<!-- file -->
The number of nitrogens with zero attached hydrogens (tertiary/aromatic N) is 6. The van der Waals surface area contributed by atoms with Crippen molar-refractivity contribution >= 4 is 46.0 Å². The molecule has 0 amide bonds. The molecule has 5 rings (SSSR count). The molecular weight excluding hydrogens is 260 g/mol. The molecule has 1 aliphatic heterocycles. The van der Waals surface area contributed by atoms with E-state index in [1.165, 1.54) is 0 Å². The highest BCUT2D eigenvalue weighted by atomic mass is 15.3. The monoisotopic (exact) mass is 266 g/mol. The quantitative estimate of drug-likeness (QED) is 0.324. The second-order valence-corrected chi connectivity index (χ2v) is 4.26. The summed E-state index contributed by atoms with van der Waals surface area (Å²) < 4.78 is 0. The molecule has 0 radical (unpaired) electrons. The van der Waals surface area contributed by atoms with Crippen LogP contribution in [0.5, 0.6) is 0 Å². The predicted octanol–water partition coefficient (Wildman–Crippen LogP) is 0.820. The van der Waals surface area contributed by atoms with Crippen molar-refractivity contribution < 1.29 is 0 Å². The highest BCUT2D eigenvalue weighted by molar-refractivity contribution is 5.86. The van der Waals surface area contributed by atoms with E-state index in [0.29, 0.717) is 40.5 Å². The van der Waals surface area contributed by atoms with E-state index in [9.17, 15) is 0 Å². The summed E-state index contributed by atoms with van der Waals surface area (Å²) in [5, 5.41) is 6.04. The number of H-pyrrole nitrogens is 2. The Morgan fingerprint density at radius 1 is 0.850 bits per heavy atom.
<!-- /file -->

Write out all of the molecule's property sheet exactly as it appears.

The number of nitrogens with zero attached hydrogens (tertiary/aromatic N) is 6. The van der Waals surface area contributed by atoms with Crippen molar-refractivity contribution >= 4 is 46.0 Å². The molecule has 0 amide bonds. The molecule has 5 rings (SSSR count). The molecular weight excluding hydrogens is 260 g/mol. The molecule has 1 aliphatic heterocycles. The van der Waals surface area contributed by atoms with E-state index in [1.165, 1.54) is 0 Å². The highest BCUT2D eigenvalue weighted by atomic mass is 15.3. The monoisotopic (exact) mass is 266 g/mol. The quantitative estimate of drug-likeness (QED) is 0.324. The second-order valence-corrected chi connectivity index (χ2v) is 4.26. The summed E-state index contributed by atoms with van der Waals surface area (Å²) < 4.78 is 0. The molecule has 0 radical (unpaired) electrons. The van der Waals surface area contributed by atoms with Crippen LogP contribution in [0.5, 0.6) is 0 Å². The predicted octanol–water partition coefficient (Wildman–Crippen LogP) is 0.820. The van der Waals surface area contributed by atoms with Crippen molar-refractivity contribution < 1.29 is 0 Å². The highest BCUT2D eigenvalue weighted by molar-refractivity contribution is 5.86. The van der Waals surface area contributed by atoms with E-state index in [0.29, 0.717) is 40.5 Å². The van der Waals surface area contributed by atoms with E-state index in [9.17, 15) is 0 Å². The summed E-state index contributed by atoms with van der Waals surface area (Å²) in [5, 5.41) is 6.04. The number of H-pyrrole nitrogens is 2. The Morgan fingerprint density at radius 1 is 0.850 bits per heavy atom.